Unleashing Your Dog: A Field Guide to Giving Your Canine Companion the Best Life Possible Audible Audiolibro – Versión íntegra
No matter how cushy their lives, dogs live on our terms. They compromise their freedom and instinctual pleasure, as well as their innate strategies for coping with stress and anxiety, in exchange for the love, comfort, and care they get from us.
But it is possible to let dogs be dogs without wreaking havoc on our lives, as biologist Marc Bekoff and bioethicist Jessica Pierce show in this fascinating book. They begin by illuminating the true nature of dogs and helping us "walk in their paws". They reveal what smell, taste, touch, sight, and hearing mean to dogs and then guide listeners through everyday ways of enhancing dogs' freedom in safe, mutually happy ways. The rewards, they show, are great for dog and human alike.
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Detalles del producto
|Duración del título||4 horas y 17 minutos|
|Autor||Marc Bekoff, Jessica Pierce|
|Fecha de lanzamiento en Audible.es||agosto 20, 2019|
|Tipo de programa||Audiolibro|
|Clasificación en los más vendidos de Amazon|| nº206 en Audible Libros y Originales (Ver el Top 100 en Audible Libros y Originales) |
nº1 en Mascotas y atención veterinaria
nº1 en Naturaleza y ecología
nº3 en Ciencias biológicas (Audible Libros y Originales)
Opiniones de clientes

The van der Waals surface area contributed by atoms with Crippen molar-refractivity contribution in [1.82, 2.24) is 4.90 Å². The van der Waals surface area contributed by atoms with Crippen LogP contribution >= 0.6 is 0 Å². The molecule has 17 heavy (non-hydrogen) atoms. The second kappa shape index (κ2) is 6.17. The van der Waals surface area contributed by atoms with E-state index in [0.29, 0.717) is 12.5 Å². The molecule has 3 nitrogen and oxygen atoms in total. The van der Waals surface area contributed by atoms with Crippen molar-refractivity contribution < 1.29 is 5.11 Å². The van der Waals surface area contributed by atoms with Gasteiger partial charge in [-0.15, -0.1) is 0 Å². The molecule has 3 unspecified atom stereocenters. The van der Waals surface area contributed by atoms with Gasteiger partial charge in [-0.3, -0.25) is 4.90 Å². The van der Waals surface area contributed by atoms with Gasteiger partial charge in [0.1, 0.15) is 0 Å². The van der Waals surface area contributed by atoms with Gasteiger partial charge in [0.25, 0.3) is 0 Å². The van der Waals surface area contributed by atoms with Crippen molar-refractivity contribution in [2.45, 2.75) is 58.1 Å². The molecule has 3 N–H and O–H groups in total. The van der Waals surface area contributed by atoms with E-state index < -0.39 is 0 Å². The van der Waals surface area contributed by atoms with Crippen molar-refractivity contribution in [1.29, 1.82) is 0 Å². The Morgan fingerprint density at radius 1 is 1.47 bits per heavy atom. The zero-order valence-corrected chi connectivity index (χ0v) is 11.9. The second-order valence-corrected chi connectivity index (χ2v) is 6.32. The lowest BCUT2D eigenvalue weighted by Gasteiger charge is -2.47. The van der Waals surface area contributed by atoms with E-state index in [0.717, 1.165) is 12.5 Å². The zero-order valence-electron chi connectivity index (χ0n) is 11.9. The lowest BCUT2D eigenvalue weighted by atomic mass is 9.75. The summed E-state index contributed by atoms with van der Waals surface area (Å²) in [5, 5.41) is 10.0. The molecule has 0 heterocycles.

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It is written in very accessible prose with excellent references and opportunities for further reading without cluttering the text with in-line citations or being overwhelming. Although largely aimed at the North American market (it does cite the PDSA PAW Reports), it should be noted that some details are not pertinent to the UK. It is illegal to crop dogs' ears in the UK and non-clinical tail docking can only occur under limited circumstances in working dogs. I have some minor quibbles too: I think that it could come down on the side of non-aversive training a little more but it is clearly attempting to enter such debates in a commendably non-antagonistic manner. I am especially delighted that the authors mention over-exercise as well as lack of exercise and explain why running with dogs is rarely a good idea.
Best of all, it discusses dogs' need for mental stimulation as well as exercise. It covers basic skills in observing canine body language including common misconceptions (growl=bad, wagging tail=good for instance). It explains why hugging dogs is rarely a good thing and why so many of the behaviours that people dislike need to be accommodated, modified, sublimated or plain old allowed because they are natural canine behaviours. It mentions the imperative for undertaking lifelong training and dips into some of the most recent research to whet the appetite of the inquisitive reader for more.